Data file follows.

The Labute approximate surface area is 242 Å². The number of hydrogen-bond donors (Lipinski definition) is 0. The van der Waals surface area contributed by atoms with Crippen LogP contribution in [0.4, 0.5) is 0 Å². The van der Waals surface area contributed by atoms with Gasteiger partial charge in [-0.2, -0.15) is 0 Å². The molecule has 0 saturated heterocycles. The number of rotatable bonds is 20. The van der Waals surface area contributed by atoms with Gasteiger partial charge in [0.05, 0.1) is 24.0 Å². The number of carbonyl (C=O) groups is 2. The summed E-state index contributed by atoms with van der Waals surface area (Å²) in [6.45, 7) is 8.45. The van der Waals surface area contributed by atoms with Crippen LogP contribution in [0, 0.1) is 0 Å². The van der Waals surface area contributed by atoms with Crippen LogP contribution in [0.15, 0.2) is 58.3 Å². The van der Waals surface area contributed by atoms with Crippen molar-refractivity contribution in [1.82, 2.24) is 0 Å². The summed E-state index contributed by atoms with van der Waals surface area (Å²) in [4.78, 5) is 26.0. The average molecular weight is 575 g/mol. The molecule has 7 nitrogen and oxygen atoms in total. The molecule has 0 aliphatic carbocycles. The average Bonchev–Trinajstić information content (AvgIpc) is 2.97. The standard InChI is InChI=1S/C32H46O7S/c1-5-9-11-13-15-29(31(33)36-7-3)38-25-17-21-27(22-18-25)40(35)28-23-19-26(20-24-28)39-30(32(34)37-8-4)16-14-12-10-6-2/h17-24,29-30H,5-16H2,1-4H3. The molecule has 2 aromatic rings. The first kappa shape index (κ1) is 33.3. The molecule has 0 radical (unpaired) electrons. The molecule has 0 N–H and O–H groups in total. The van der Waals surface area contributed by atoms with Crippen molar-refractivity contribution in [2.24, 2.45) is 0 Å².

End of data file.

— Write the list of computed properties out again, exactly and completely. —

The Labute approximate surface area is 242 Å². The number of hydrogen-bond donors (Lipinski definition) is 0. The van der Waals surface area contributed by atoms with Crippen LogP contribution in [0.4, 0.5) is 0 Å². The van der Waals surface area contributed by atoms with Gasteiger partial charge in [-0.2, -0.15) is 0 Å². The molecule has 0 saturated heterocycles. The number of rotatable bonds is 20. The van der Waals surface area contributed by atoms with Gasteiger partial charge in [0.05, 0.1) is 24.0 Å². The number of carbonyl (C=O) groups is 2. The summed E-state index contributed by atoms with van der Waals surface area (Å²) in [6.45, 7) is 8.45. The van der Waals surface area contributed by atoms with Crippen LogP contribution in [0, 0.1) is 0 Å². The van der Waals surface area contributed by atoms with Crippen LogP contribution in [0.15, 0.2) is 58.3 Å². The van der Waals surface area contributed by atoms with Crippen molar-refractivity contribution in [1.82, 2.24) is 0 Å². The summed E-state index contributed by atoms with van der Waals surface area (Å²) in [4.78, 5) is 26.0. The average molecular weight is 575 g/mol. The molecule has 7 nitrogen and oxygen atoms in total. The molecule has 0 aliphatic carbocycles. The average Bonchev–Trinajstić information content (AvgIpc) is 2.97. The standard InChI is InChI=1S/C32H46O7S/c1-5-9-11-13-15-29(31(33)36-7-3)38-25-17-21-27(22-18-25)40(35)28-23-19-26(20-24-28)39-30(32(34)37-8-4)16-14-12-10-6-2/h17-24,29-30H,5-16H2,1-4H3. The molecule has 2 aromatic rings. The first kappa shape index (κ1) is 33.3. The molecule has 0 radical (unpaired) electrons. The molecule has 0 N–H and O–H groups in total. The van der Waals surface area contributed by atoms with Crippen molar-refractivity contribution in [2.24, 2.45) is 0 Å².